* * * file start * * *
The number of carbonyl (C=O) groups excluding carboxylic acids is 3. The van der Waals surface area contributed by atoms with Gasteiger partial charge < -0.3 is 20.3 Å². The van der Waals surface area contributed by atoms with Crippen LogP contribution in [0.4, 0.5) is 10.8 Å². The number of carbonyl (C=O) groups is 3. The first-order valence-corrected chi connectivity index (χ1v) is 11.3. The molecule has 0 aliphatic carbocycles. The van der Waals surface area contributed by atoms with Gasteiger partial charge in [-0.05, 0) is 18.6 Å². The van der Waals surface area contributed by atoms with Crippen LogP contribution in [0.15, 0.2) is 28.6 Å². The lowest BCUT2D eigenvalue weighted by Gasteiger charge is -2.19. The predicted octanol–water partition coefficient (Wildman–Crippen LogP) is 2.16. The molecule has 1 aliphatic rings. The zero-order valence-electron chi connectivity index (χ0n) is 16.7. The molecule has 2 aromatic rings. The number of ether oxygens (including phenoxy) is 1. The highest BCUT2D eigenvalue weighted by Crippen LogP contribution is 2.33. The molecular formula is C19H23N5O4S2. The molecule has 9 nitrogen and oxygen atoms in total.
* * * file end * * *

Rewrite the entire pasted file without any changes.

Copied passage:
The number of carbonyl (C=O) groups excluding carboxylic acids is 3. The van der Waals surface area contributed by atoms with Gasteiger partial charge < -0.3 is 20.3 Å². The van der Waals surface area contributed by atoms with Crippen LogP contribution in [0.4, 0.5) is 10.8 Å². The number of carbonyl (C=O) groups is 3. The first-order valence-corrected chi connectivity index (χ1v) is 11.3. The molecule has 0 aliphatic carbocycles. The van der Waals surface area contributed by atoms with Gasteiger partial charge in [-0.05, 0) is 18.6 Å². The van der Waals surface area contributed by atoms with Crippen LogP contribution in [0.15, 0.2) is 28.6 Å². The lowest BCUT2D eigenvalue weighted by Gasteiger charge is -2.19. The predicted octanol–water partition coefficient (Wildman–Crippen LogP) is 2.16. The molecule has 1 aliphatic rings. The zero-order valence-electron chi connectivity index (χ0n) is 16.7. The molecule has 2 aromatic rings. The number of ether oxygens (including phenoxy) is 1. The highest BCUT2D eigenvalue weighted by Crippen LogP contribution is 2.33. The molecular formula is C19H23N5O4S2. The molecule has 9 nitrogen and oxygen atoms in total.